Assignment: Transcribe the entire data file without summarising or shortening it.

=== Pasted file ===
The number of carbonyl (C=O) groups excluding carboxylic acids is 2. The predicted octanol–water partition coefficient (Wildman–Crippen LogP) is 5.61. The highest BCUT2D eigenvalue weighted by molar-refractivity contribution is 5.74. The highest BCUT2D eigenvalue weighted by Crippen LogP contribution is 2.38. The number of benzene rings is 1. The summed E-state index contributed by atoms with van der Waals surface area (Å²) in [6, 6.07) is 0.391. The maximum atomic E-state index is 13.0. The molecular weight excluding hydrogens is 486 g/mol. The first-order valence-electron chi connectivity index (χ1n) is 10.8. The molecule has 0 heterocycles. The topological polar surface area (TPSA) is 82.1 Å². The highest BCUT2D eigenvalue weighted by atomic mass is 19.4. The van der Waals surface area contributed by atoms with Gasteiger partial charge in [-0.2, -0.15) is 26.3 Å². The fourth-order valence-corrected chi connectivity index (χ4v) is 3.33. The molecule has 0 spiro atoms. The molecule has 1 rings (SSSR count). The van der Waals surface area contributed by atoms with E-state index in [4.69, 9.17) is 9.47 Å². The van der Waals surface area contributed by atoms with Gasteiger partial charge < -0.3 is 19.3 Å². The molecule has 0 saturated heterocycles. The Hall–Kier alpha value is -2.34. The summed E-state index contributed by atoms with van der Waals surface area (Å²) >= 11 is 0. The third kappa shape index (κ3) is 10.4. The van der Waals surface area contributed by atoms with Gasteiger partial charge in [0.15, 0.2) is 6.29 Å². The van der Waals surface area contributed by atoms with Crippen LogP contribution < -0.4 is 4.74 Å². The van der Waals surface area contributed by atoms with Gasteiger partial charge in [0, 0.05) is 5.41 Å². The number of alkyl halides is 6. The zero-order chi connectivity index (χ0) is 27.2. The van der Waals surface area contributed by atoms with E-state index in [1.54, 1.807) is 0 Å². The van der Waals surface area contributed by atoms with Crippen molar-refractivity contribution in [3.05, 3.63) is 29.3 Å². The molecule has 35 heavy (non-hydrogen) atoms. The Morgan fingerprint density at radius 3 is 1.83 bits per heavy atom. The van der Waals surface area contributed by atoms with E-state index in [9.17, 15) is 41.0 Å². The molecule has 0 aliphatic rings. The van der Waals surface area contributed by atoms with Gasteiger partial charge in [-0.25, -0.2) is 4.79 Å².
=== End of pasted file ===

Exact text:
The number of carbonyl (C=O) groups excluding carboxylic acids is 2. The predicted octanol–water partition coefficient (Wildman–Crippen LogP) is 5.61. The highest BCUT2D eigenvalue weighted by molar-refractivity contribution is 5.74. The highest BCUT2D eigenvalue weighted by Crippen LogP contribution is 2.38. The number of benzene rings is 1. The summed E-state index contributed by atoms with van der Waals surface area (Å²) in [6, 6.07) is 0.391. The maximum atomic E-state index is 13.0. The molecular weight excluding hydrogens is 486 g/mol. The first-order valence-electron chi connectivity index (χ1n) is 10.8. The molecule has 0 heterocycles. The topological polar surface area (TPSA) is 82.1 Å². The highest BCUT2D eigenvalue weighted by atomic mass is 19.4. The van der Waals surface area contributed by atoms with Gasteiger partial charge in [-0.2, -0.15) is 26.3 Å². The fourth-order valence-corrected chi connectivity index (χ4v) is 3.33. The molecule has 0 spiro atoms. The molecule has 1 rings (SSSR count). The van der Waals surface area contributed by atoms with E-state index in [4.69, 9.17) is 9.47 Å². The van der Waals surface area contributed by atoms with Gasteiger partial charge < -0.3 is 19.3 Å². The molecule has 0 saturated heterocycles. The Hall–Kier alpha value is -2.34. The summed E-state index contributed by atoms with van der Waals surface area (Å²) >= 11 is 0. The third kappa shape index (κ3) is 10.4. The van der Waals surface area contributed by atoms with Gasteiger partial charge in [0.15, 0.2) is 6.29 Å². The van der Waals surface area contributed by atoms with Crippen LogP contribution < -0.4 is 4.74 Å². The van der Waals surface area contributed by atoms with Gasteiger partial charge in [0, 0.05) is 5.41 Å². The number of alkyl halides is 6. The zero-order chi connectivity index (χ0) is 27.2. The van der Waals surface area contributed by atoms with E-state index in [1.54, 1.807) is 0 Å². The van der Waals surface area contributed by atoms with Crippen molar-refractivity contribution in [3.05, 3.63) is 29.3 Å². The molecule has 35 heavy (non-hydrogen) atoms. The Morgan fingerprint density at radius 3 is 1.83 bits per heavy atom. The van der Waals surface area contributed by atoms with E-state index in [9.17, 15) is 41.0 Å². The molecule has 0 aliphatic rings. The van der Waals surface area contributed by atoms with Gasteiger partial charge in [-0.25, -0.2) is 4.79 Å².